Wilford Lamastus of Elida Estate wins both Geisha categories in 2018 Best of Panama 

Wilford Lamastus of Elida Estate has done what no other producer has achieved in the 22 years of the Best of Panama, winning both the Washed and Natural Geisha categories in the 2018 competition.

In 2016, Wilford broke the Best of Panama record in the Geisha Washed category, and in this year’s event, he broke his own record.

Wilford submitted four Geisha variety coffees and placed first in the Washed Geisha category with 94.66 points for a Elida Geisha Washed (EGW), first in the Geisha Natural category with 93.34 points, and 12th with his El Burro Geisha Washed on 90.87 in the Geisha Washed category.

Several judges scored his winning coffee higher than 96 points and four judges scored it higher than 97 points. Wilford says it was the highest score some of the judges had ever given to a coffee in their life.

The Best of Panama took place from 22 to 26 May in Boquete, Chiriqui in Panama.

Since 1996, the Best of Panama represents the opportunity for local estates to promote the quality of their harvests. This competition is overseen and judged by national and international experts in the specialty coffee industry. For coffee growers, the Best of Panama continues to raise the bar for the quality Panamanian producers strive to achieve. The competition is divided into five categories, including Geisha and Traditional varieties, Natural and Washed processes, and Pacamara.

Wilford has achieved success in the Best of Panama competition for many years. He has won in other categories several times, including first in the 2002 Washed Catuai category. At the time, Geisha hadn’t been discovered. He has also placed in the top 10 of the Geisha categories on multiple occasions, placed several times in the top five Geisha category, and a few times in the top three, but says this year’s competition was a huge surprise for everyone involved in the Specialty Coffee Association of Panama (SCAP) ’s Best of Panama.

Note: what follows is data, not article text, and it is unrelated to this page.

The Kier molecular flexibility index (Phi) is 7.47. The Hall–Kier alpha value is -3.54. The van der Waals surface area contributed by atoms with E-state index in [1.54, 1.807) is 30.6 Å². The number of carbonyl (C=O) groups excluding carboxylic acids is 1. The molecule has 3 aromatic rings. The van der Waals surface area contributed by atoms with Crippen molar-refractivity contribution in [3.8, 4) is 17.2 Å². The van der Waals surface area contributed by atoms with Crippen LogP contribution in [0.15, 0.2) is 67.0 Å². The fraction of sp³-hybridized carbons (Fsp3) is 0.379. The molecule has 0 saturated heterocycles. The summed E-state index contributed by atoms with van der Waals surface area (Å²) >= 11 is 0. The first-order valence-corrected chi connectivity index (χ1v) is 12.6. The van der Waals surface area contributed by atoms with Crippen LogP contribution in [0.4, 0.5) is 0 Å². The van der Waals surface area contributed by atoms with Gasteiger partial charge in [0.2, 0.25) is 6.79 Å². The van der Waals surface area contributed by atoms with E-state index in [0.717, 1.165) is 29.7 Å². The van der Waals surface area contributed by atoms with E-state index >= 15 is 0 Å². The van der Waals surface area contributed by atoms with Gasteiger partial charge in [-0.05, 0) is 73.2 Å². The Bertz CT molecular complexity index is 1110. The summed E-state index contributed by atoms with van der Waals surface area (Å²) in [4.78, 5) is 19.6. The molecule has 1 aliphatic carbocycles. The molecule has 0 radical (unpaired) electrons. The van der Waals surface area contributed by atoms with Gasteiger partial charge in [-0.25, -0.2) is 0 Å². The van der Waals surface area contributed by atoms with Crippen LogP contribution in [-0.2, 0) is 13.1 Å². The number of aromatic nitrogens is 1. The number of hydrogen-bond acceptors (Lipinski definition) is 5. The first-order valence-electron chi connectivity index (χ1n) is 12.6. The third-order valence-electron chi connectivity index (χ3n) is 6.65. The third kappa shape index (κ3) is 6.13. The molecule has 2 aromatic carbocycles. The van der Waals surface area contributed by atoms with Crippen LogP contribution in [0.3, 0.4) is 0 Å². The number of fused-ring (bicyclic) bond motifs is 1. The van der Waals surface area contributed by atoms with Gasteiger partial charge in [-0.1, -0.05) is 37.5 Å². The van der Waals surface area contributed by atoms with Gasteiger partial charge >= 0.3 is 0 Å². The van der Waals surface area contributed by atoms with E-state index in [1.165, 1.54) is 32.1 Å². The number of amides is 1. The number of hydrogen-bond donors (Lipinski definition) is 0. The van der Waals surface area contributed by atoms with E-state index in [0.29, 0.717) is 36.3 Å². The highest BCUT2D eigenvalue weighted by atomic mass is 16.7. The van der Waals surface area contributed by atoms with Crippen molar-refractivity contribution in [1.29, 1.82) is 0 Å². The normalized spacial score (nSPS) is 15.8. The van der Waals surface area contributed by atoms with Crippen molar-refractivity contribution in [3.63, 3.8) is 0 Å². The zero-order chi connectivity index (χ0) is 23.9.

“Nobody has ever won both Geisha categories (washed and natural) in 22 years of competition. I still cannot believe it. This is an extremely tough competition, so many outstanding growers here in Panama,” Wilford says.

Unlike other years, Wilford says this year he involved more of his employees to cup and taste the coffees, along with himself and son.

“We did more micro-lots, more hand-crafted lots and the team was more concentrated on quality. At the end, the participation of my five-people team (I call them the dream team) of cuppers, together with my son, was the difference [compared to] other farms,” Wilford says.

To celebrate the win, Wilford bought a basket of groceries and goods for every one of his 80 employees and celebrated with them and his family, including his 86-year-old dad that was born at Elida.

Through the 20 years of Best of Panama, around 50 of Wilford’s coffees have been sold at auction. The 2018 auction will take place from 19 to 20 July. To register, visit auction.bestofpanama.org

“We have not missed a single competition with auction-qualifying coffees,” Wilford says.

Wilford manages the 100-year-old farm, where his family was born. “It’s in our blood and DNA,” he says. “It’s a passion for me, and for my 28-year-old son that works together with me.”

What’s unique about the coffees, Wilford says, is his farm’s micro-climate, pristine/undisturbed eco system, located and surrounded by a UNESCO (United Nations Educational, Scientific and Cultural Organisation)-protected mountain site, the Baru Volcano National Park.

His farm also welcomes many species of beneficial micro-organisms, ultra-high elevation, well-managed, hand-crafted or designed micro-lots.

The high standard of Panama’s coffee is only set to continue, Wilford and Best of Panama Head Judge Will Young both anticipate the country to be the first to uncover a coffee that achieves 100 points one day.

“Panama does not stop,” Wilford says. “We have several competitive and comparative advantages: we are small growers, many of us are traditional growers that have incorporated many innovations, we have several coffee and wine people that have established geisha farms here with different techniques, we high pristine environment with high elevation, outstanding for coffee and we have a passion.”

Head Judge Will of Campos Coffee says if wine cultivars can achieve 100 in scoring, why can’t coffee?

“We have to believe that it exists in real life and not in heaven,” he says. “Like Geisha, a 100-point-scoring coffee has to be out there. On the final night of the event I told everyone in the room, about 300 people, that the first 100-point score will come from Panama. I truly believe that.”

This was the first time Will had Head Judged Best of Panama after seven years judging the prestigious event. He says the responsibility was an honour when faced with such an impressive lineup of coffees.

“The top 10 coffees all scored 92 and above, and to see Wilford achieve the highest score in Best of Panama history of 94.66 is just incredible,” Will says. “One of my particular favourites was tasting an Esmeralda Geisha in the traditional category, an SL28 varietal that scored 92, it was gorgeous with big floral and berry notes. It was the first SL28 awarded in the Best of Panama. It was more complex that a Pacamara, and for this reason in future it will probably end up in its own judging category because it scored so highly and flattered the other Catuai coffees.”

For information on the winning coffees and Lamastus Family Estates, visitwww.elidaestate.com

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